I decided to use frisket for the “windowsill” on this piece, though, for two reasons. First, because the windowsill is all straight, perspective lines (and relatively thin lines, at that) it would be difficult to airbrush them freehand, and have them look straight, smooth, and precise.

Second, since the vast majority of my “older” work relied on frisket to give it that “hard-edged” look, keeping that look for a portion of this piece provides a visual “link” between this piece, and my older, airbrushed, science fiction stuff.

Frisket is a thin sheet of clear vinyl or plastic, with an adhesive on one side. It is sold in rolls or sheets in various sizes, and the adhesive side is protected by a non-stick paper backing. The thickness of the frisket can vary from very thin (and hard to manage) to rather thick (and also hard to manage). Frisket has a matte or a glossy finish, and it can have either a strong adhesive (high tack), or a weaker adhesive (low-tack). (I prefer the low-tack, matte finish.)

Once you have your drawing worked out (for frisket work, you can’t be too precise!) cut a section of frisket large enough to completely cover the area you want to paint, leaving enough additional coverage outside that area, to catch any overspray. Carefully remove the backing paper, and gently lay the frisket on the area to be painted. Press it gently into place, smoothing it from the center outward, to avoid bubbles.

Using a X-Acto knife (with a fresh, sharp blade!) carefully cut the shape you want to paint, and (carefully) remove the frisket covering the area to be painted. Thin frisket may tear, and come off in sections, so make sure to completely “open” the area. (Any frisket left where you don’t want it, will block whatever it’s covering, preventing that area from being painted.)

Always make sure you have enough frisket around the area, to block any overspray. Or, you can masking tape to attach scrap paper to the edges of the frisket. Make sure the paper extends to the edges of your work, and use enough tape so there are no gaps along the edge where the paper meets the frisket.

(Using scrap paper means you don’t have to use as much frisket.; a good thing, since frisket is more expensive than scrap paper and masking tape!)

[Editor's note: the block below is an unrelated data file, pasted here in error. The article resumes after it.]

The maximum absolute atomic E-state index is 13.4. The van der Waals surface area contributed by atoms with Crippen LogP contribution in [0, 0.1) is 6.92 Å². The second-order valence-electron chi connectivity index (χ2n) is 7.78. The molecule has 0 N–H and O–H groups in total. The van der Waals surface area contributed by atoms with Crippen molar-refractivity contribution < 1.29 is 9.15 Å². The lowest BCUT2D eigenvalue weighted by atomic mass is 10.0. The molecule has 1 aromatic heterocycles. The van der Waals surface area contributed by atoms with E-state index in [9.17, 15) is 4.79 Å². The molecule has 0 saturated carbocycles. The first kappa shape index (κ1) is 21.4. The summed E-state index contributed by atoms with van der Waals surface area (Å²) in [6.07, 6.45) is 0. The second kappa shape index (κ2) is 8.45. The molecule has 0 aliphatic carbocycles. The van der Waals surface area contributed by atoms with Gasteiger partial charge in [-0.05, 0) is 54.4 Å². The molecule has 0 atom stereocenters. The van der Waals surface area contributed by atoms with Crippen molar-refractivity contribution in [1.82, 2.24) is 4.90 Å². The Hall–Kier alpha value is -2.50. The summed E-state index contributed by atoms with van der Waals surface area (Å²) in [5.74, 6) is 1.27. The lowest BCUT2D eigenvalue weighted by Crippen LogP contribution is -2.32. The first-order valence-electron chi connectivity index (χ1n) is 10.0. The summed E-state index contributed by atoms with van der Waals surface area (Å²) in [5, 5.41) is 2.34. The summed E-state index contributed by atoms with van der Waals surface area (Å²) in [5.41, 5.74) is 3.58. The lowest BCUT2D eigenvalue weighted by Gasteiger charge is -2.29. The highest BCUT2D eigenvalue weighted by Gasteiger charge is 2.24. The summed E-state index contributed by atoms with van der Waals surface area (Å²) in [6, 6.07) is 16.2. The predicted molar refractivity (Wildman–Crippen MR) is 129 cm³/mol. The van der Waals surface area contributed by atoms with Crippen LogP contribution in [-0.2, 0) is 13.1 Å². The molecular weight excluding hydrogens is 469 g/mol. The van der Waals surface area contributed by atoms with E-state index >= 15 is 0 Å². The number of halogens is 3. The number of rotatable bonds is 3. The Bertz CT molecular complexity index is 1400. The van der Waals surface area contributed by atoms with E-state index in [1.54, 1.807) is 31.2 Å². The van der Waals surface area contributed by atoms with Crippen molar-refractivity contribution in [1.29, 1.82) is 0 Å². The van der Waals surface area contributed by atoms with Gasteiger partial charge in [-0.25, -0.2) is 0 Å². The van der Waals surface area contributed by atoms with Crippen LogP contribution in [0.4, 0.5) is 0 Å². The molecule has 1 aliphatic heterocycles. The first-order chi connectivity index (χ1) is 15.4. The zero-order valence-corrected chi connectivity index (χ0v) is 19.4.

(I used scrap paper along one edge, but the rest of the painting was frisketed, so what I was doing would be clearer.)

One important thing to remember: if you’re using frisket for an area with multiple sections of a similar colour to each other, you don’t have to paint each section separately, re-frisket each section separately—as long as the same basic colour-scheme applies to the entire area.

Since the window-frame will be painted basically blue-grey, as long as I work from dark to light--“opening” the darkest section first, then the next-darkest, and so on, all the way to the lightest section--I can leave each previous section “open”, as I paint the next, successively-lighter sections. You do have to “plan” your piece in advance (a clear, accurate drawing is essential) so you know where the darkest sections are, the next-to-the-darkest, etc.--so you can open them in the proper order, darkest to lightest.

And you’re ready to paint the first area. Build the colour up gradually; using multile less-intense layers, rather than trying to get to the full intensity you want, in one or two passes. Start and stop your strokes well beyond the edges of the frisket; often, when you change direction with your airbrush, a hesitation mark (“barbell”) of intense paint will show at the end of each stroke, and you don’t want that on the open area you’re painting!

Keep your practice mark on the frisket or scrap paper.

So, after you have the darkest area painted to your satisfaction, proceed to the next-to-the-darkest area, and so on. Continue working until you have the entire area painted. Then, remove the remaining frisket, and figure out which section is next, and go for it!

Don’t forget to clean your airbrush as you go, and especially when you’re done for the day, according to the cleaning tips I posted in the previous entry.

Have fun!

14 January 2014

It's finished!

First painting of 2014!

"Study for 'Legs'", oils and (airbrushed) acrylics on GessoBord, 5x7.

12 January 2014

Airbrushing 101...

Good evening. I've reached the point where I'm ready to start painting a new painting (the drawing has taken a while, but now that it's done...) Since a large portion of this piece is going to be painted using an airbrush, it seemd like the perfect time for an Airbrush Tutorial. If any of you have used an airbrush before, you already know some (most?) of this stuff, but I'm going to start at the every beginning, so those of who who haven't ever picked up an airbrush, can follow along.

Feel free to print this out, and keep it handy for future reference!

Airbrushing 101

Choosing an Airbrush
There are two basic airbrush types: single-action, and double-action.
If you are planning to do anything more complex than spraying flat colour, or basic stencilling, buy a double-action airbrush. The Paasche "V", Bsdger 150, or Iwata HP-SB or HP-B are good-quality, fine-detail, "illustration" or "fine art" airbrushes. They cover well for small-to-medium sized work.